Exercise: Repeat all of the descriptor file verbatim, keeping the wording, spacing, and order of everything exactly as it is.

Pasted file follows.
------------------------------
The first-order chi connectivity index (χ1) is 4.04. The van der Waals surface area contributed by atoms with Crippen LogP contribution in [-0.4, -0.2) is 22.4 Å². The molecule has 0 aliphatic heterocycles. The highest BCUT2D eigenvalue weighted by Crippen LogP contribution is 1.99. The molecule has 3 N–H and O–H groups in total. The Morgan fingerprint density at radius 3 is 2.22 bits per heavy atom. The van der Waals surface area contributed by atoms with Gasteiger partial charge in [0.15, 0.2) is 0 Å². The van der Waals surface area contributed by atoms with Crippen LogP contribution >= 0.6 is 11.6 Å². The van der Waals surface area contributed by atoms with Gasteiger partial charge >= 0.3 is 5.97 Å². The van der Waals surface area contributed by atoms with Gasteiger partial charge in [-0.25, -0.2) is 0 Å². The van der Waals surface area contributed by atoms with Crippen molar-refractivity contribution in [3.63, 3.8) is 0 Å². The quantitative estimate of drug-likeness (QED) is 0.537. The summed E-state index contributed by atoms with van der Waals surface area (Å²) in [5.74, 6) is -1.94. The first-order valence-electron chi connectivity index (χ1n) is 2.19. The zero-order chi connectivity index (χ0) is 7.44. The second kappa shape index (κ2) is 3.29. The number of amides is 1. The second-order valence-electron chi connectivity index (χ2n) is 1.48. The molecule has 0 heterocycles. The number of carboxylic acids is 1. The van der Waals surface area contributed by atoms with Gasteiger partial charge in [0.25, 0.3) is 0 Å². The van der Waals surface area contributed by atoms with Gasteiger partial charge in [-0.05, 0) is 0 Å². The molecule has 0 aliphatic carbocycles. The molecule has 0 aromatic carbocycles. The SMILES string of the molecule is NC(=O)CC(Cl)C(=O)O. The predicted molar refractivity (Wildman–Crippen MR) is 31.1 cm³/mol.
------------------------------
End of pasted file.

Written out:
The first-order chi connectivity index (χ1) is 4.04. The van der Waals surface area contributed by atoms with Crippen LogP contribution in [-0.4, -0.2) is 22.4 Å². The molecule has 0 aliphatic heterocycles. The highest BCUT2D eigenvalue weighted by Crippen LogP contribution is 1.99. The molecule has 3 N–H and O–H groups in total. The Morgan fingerprint density at radius 3 is 2.22 bits per heavy atom. The van der Waals surface area contributed by atoms with Gasteiger partial charge in [0.15, 0.2) is 0 Å². The van der Waals surface area contributed by atoms with Crippen LogP contribution >= 0.6 is 11.6 Å². The van der Waals surface area contributed by atoms with Gasteiger partial charge >= 0.3 is 5.97 Å². The van der Waals surface area contributed by atoms with Gasteiger partial charge in [-0.25, -0.2) is 0 Å². The van der Waals surface area contributed by atoms with Crippen molar-refractivity contribution in [3.63, 3.8) is 0 Å². The quantitative estimate of drug-likeness (QED) is 0.537. The summed E-state index contributed by atoms with van der Waals surface area (Å²) in [5.74, 6) is -1.94. The first-order valence-electron chi connectivity index (χ1n) is 2.19. The zero-order chi connectivity index (χ0) is 7.44. The second kappa shape index (κ2) is 3.29. The number of amides is 1. The second-order valence-electron chi connectivity index (χ2n) is 1.48. The molecule has 0 heterocycles. The number of carboxylic acids is 1. The van der Waals surface area contributed by atoms with Gasteiger partial charge in [0.25, 0.3) is 0 Å². The van der Waals surface area contributed by atoms with Gasteiger partial charge in [-0.05, 0) is 0 Å². The molecule has 0 aliphatic carbocycles. The molecule has 0 aromatic carbocycles. The SMILES string of the molecule is NC(=O)CC(Cl)C(=O)O. The predicted molar refractivity (Wildman–Crippen MR) is 31.1 cm³/mol.